All are welcome to participate and view materials, which assume no special background. To complete some exercises, a basic knowledge of high school-level biology and algebra will be necessary.
The materials are designed to guide students on their own distinctive paths of discovery. Short documentary videos highlight the most up-to-date science and bring students virtually into some of the most famous archaeological sites. With a series of interviews, students will hear about new ideas from many of the world’s leading experts. A series of activities give students an opportunity to see their measurements next to those provided by the worldwide group of students. Students can dig deeper by investigating ways that humanity may evolve into the future.
“Archaeology is the peeping Tom of the sciences. It is the sandbox of men who care not where they are going; they merely want to know where everyone else has been.” – Jim Bishop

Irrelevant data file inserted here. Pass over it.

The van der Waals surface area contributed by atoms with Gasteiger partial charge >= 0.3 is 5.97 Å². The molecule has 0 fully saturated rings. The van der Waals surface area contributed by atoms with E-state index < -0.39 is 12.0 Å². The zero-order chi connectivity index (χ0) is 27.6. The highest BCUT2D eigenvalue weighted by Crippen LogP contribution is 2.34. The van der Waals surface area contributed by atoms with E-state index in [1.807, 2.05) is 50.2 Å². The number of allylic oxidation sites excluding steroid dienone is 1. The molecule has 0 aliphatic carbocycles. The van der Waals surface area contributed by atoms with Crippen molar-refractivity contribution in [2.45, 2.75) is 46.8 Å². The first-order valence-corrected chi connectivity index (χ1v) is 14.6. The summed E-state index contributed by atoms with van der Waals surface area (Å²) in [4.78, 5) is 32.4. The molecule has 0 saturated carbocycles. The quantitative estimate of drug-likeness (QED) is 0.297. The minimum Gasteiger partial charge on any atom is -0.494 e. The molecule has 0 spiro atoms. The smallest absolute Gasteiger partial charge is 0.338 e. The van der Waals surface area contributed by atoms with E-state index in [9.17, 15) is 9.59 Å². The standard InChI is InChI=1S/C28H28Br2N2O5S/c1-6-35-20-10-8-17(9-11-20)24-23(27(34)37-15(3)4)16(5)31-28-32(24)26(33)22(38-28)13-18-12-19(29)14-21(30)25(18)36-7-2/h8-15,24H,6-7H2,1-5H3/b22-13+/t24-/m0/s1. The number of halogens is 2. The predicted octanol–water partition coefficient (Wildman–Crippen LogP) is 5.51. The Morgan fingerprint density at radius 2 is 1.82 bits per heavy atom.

It’s no Mona Lisa, but a smudged red disk in northern Spain has been crowned the world’s earliest cave painting. Dated to more than 40,800 years ago, the shape was painted by some of the first modern humans to reach the Iberian Peninsula — or it may have been done by Neanderthals, residents of the Iberian peninsula for more than 200,000 years.
“There is a very good chance that this is Neanderthal,” says Alistair Pike, an archaeological scientist at the University of Bristol, UK, whose team dated dozens of paintings in 11 caves in northern Spain. But Lawrence Guy Straus, an expert on the caves who is based at the University of New Mexico in Albuquerque, calls that “a pretty wild speculation,” because it is based on a single date that could overlap with human occupation.
Until now, Chauvet Cave in central France, which is plastered with images of bears, lions and horses, held the title of the world’s oldest cave paintings. The oldest images there are dated to around 39,000 years old, but this is controversial as the assessment relies on radiocarbon dating of charcoal pigments, which are susceptible to contamination from other sources of carbon.